Salt water seeps from my pores, an exhale of deep release. Hands above my head as I regain control of each breath, feeling the beat of life in forehead veins. I take steady, slow inhales as I rest at the top of the climb. I am high; gained elevation and endless oxygen like a tsunami to my blood, an advanced state of euphoria. All the complex organic shapes of the forest are glowing in clarity, and chlorophyll drips into my eyes from the dense canopy above. I can’t tell if I’m radiating from a new found incandescence, or if I’m strung out, soaking up the final fumes of exhaustion.
Internal heat rises to meet my sticky face; insides boiling with unconscious nerves like bugs crawling towards my slick skin (I’m afraid I won’t feel their tiny legs as they creep up my own and make a home under my skin). I suppress the hunger, the tired tendons, the fear of getting lost in a world I do not know how to live in. Inside the trees, isolated and helpless, among mysterious fungi and disease carrying parasites. The fear of slow death slithers around like a worm in my gut, but I bury it with light, with the peace I find in solitude, in health, in my youthful stride.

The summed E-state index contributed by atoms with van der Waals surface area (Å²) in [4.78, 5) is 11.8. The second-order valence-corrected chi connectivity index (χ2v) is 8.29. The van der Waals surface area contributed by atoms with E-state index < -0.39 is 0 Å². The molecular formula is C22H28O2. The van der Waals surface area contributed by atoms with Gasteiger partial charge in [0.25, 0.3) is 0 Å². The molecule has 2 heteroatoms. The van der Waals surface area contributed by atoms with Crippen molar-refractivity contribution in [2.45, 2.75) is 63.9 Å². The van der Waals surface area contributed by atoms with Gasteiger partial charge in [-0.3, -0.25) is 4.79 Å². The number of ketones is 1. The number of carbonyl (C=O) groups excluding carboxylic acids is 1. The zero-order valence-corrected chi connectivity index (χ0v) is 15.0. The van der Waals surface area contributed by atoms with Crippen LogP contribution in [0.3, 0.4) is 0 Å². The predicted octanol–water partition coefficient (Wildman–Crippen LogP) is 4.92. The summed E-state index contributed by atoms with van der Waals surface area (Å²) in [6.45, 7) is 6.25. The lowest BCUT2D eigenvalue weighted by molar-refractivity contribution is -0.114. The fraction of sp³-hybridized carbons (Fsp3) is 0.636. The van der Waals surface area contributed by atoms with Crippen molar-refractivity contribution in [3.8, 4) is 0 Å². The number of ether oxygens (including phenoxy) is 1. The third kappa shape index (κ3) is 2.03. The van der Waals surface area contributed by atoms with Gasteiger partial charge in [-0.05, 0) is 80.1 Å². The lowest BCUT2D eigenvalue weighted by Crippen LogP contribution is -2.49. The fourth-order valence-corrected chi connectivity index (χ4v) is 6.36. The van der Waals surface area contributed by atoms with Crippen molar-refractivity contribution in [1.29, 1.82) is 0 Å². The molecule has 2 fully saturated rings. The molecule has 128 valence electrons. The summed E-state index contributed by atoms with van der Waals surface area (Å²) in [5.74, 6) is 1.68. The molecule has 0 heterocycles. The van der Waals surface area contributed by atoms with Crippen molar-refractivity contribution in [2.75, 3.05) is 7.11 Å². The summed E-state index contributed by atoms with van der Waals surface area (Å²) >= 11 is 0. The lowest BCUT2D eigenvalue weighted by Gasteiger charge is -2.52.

As the trail hugs the hillside I narrow my focus on the sensation of boot on earth, the way my foot takes the contour of roots and rocks. Breathing and walking, basking in this simple and temporary life. I deny my gut-fear the ability to cast a shadow on the light I feel as an animal, with one purpose, walking to the rhythm of my long breath and the slow movement of the rugged forest.